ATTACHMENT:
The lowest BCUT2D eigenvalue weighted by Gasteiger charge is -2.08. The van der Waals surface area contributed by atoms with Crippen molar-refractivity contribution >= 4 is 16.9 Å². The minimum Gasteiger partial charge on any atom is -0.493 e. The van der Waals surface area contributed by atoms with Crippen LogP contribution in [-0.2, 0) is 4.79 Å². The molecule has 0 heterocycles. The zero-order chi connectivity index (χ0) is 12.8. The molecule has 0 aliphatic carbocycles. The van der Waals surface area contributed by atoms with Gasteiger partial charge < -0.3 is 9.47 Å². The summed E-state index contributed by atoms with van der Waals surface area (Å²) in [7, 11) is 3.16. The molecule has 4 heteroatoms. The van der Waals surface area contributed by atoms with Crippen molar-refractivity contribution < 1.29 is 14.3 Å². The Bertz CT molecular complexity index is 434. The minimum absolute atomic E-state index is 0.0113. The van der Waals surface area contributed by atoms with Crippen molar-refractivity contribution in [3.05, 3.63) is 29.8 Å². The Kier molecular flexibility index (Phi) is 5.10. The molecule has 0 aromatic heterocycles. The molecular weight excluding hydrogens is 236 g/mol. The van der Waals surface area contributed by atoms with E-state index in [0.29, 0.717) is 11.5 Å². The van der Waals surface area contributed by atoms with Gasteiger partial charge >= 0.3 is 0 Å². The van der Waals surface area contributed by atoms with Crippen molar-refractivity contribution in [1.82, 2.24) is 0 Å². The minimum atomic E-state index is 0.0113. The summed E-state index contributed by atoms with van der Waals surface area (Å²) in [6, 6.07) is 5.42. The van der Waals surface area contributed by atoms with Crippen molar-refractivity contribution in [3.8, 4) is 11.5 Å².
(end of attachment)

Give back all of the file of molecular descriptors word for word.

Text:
The lowest BCUT2D eigenvalue weighted by Gasteiger charge is -2.08. The van der Waals surface area contributed by atoms with Crippen molar-refractivity contribution >= 4 is 16.9 Å². The minimum Gasteiger partial charge on any atom is -0.493 e. The van der Waals surface area contributed by atoms with Crippen LogP contribution in [-0.2, 0) is 4.79 Å². The molecule has 0 heterocycles. The zero-order chi connectivity index (χ0) is 12.8. The molecule has 0 aliphatic carbocycles. The van der Waals surface area contributed by atoms with Gasteiger partial charge < -0.3 is 9.47 Å². The summed E-state index contributed by atoms with van der Waals surface area (Å²) in [7, 11) is 3.16. The molecule has 4 heteroatoms. The van der Waals surface area contributed by atoms with Crippen molar-refractivity contribution < 1.29 is 14.3 Å². The Bertz CT molecular complexity index is 434. The minimum absolute atomic E-state index is 0.0113. The van der Waals surface area contributed by atoms with Crippen molar-refractivity contribution in [3.05, 3.63) is 29.8 Å². The Kier molecular flexibility index (Phi) is 5.10. The molecule has 0 aromatic heterocycles. The molecular weight excluding hydrogens is 236 g/mol. The van der Waals surface area contributed by atoms with E-state index in [0.29, 0.717) is 11.5 Å². The van der Waals surface area contributed by atoms with Gasteiger partial charge >= 0.3 is 0 Å². The van der Waals surface area contributed by atoms with Crippen molar-refractivity contribution in [1.82, 2.24) is 0 Å². The minimum atomic E-state index is 0.0113. The summed E-state index contributed by atoms with van der Waals surface area (Å²) in [6, 6.07) is 5.42. The van der Waals surface area contributed by atoms with Crippen molar-refractivity contribution in [3.8, 4) is 11.5 Å².